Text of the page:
A torsor is just a group in which all members have equal standing; the special status of the identity being revoked. It has the same relation to groups that affine spaces do to vector spaces. Affine spaces, themselves, are torsors with additional structure corresponding to the multiplication-by-scalar operation of a vector space.

This concept is more broad than the characterizations I see above. We can distinguish ordinary torsors from those which are equipped with the additional structure of manifold, in which the algebraic operations have required differentiability properties, by calling the latter *Lie torsors*. A Lie torsor has the same relation to a Lie group that a torsor has to a group. It is the group manifold of a Lie group, equipped with the torsor operation - about to be described below.

A torsor $T$ is an equational algebra equipped with a ternary operation
$$a, b, c ∈ T ↦ a/b·c ∈ T$$
such that
$$a/b·b = a = b/b·a,$$
$$a/b·(c/d·e) = (a/b·c)/d·e,$$
for all $a, b, c, d, e ∈ T$. It is *Abelian* if, in addition, we have
$$a/b·c = c/b·a$$
for all $a, b, c ∈ T$. We can define torsor homomorphism, as usual, as a map between torsors which preserves the ternary operation.

The primary example, as suggested by the notation is that every group is a torsor with the operation $a/b·c = ab^{-1}c$. The torsor is Abelian precisely when the group is and the torsor homomorphisms are precisely those produced from the corresponding group homomorphisms. If the group is $G$, then we could probably call the corresponding torsor $ΣG$.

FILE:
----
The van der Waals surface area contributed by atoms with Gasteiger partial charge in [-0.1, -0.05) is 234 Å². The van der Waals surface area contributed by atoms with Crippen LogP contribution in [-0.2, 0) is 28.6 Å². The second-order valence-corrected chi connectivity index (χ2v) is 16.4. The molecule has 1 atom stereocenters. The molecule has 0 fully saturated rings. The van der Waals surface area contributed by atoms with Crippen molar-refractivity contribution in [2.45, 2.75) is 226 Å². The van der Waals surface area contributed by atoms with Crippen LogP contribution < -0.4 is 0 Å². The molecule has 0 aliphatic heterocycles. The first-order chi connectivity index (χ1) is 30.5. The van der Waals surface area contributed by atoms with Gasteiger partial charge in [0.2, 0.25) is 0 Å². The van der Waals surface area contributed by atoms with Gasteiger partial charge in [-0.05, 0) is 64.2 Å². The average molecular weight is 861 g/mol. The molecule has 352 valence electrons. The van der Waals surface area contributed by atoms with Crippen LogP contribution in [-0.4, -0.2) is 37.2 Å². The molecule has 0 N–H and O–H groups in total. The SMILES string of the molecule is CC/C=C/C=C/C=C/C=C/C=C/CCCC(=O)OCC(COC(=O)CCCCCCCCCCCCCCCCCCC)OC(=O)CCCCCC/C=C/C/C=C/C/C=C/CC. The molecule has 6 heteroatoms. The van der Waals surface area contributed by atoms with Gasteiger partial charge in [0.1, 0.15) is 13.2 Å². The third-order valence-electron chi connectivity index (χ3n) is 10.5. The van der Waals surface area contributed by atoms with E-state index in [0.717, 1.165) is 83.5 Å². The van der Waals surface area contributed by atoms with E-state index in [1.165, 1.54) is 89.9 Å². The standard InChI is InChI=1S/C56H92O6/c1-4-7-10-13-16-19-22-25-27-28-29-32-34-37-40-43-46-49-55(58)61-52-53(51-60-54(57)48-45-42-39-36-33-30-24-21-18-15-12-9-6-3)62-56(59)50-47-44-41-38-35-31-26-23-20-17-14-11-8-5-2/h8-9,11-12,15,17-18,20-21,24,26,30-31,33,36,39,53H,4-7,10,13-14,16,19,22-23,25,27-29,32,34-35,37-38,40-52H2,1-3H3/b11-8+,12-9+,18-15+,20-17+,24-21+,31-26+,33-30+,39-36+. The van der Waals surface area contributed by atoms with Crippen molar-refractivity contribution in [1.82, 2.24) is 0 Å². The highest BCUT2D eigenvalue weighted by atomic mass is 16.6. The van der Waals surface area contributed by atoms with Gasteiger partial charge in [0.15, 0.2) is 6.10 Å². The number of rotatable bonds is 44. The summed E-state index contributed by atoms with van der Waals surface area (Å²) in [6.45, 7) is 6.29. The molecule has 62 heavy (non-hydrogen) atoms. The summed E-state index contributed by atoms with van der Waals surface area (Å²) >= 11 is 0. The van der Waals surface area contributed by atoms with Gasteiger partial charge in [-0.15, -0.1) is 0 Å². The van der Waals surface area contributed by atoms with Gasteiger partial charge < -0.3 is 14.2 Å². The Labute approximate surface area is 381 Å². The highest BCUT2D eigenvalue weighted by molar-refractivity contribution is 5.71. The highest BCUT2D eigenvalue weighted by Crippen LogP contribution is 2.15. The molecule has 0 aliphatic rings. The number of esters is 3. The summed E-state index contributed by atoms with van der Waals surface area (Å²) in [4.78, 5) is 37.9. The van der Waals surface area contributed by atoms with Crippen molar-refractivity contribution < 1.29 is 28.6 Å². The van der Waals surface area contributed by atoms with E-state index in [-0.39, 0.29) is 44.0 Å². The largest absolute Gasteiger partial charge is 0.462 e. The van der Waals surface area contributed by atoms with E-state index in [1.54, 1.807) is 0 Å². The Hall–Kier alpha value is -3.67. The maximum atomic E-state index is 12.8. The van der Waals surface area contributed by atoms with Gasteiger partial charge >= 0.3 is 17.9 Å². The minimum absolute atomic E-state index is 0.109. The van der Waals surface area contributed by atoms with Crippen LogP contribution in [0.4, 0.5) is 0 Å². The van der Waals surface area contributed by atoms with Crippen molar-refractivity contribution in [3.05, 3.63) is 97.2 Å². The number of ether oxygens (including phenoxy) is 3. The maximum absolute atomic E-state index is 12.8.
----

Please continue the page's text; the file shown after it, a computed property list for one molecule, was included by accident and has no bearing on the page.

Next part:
We can associate a group with $T$ in two different ways; both ways leading to the same result, up to isomorphism. One of these two ways also happens to yield a group action on the torsor by its associated group. The other yields a group bundle on the torsor.

First, we select any element $e ∈ T$ and define the fibre group $T_e$ by the same set $T$ with the identity $e$ and the operations
$$a,b ∈ T ↦ a b ≡ a/e·b ∈ T,$$
$$a ∈ T ↦ a^{-1} ≡ e/a·e ∈ T.$$
Since the following is an torsor identity, which arises as a consequence of the torsor axioms
$$(a/e·f)/(b/e·f)·(c/e·f) = (a/b·c)/e·f.$$
then, the torsor homomorphism
$$a ∈ T_e ↦ a/e·f ∈ T_f$$
yields also a group isomorphism between $T_e$ and $T_f$. That's the torsor version of a "translation operation". When the torsor is an affine geometry, this reduces to an affine translation.

Finally, we may define the group $δT ≡ (T×T)/ρ$ with the relations
$$(c/b·a, d) ρ (a, b/c·d)$$
for all $a, b, c, d ∈ T$ and define both the equivalence classes and group operations by
$$a \backslash b ≡ [a,b]_ρ,$$
$$(a \backslash b)(c \backslash d) ≡ [(a, b/c·d)]_ρ = [(c/b·a, d)]_ρ,$$
$$(a \backslash b)^{-1} ≡ (b \backslash a)$$
for $a, b, c, d ∈ T$. The identity of $δT$ is the equivalence class $e_T = [(a,a)]_ρ$ (noting that $(a,a) ρ (b,b)$ for all $a, b ∈ T$).

This produces a right action on the torsor given by $a(b \backslash c) = a/b·c$ and maps $a \backslash b ∈ δT ↦ e/a·b ∈ T_e$ , with the inverse map $a ∈ T_e ↦ e \backslash a ∈ δT$ establishing the isomorphism between $T_e$ and $δT$, since both maps are group homomorphisms.

This should be enough to establish that $T$ is a principal bundle with group $δT$, in the case of Lie torsors. You still have the one remaining technicality of showing that it has local sections over a family of open domains that cover $T$.

The two operations group ↔ torsor are inverses, up to isomorphism:
$$δΣG ≅ G, ΣδT ≅ T.$$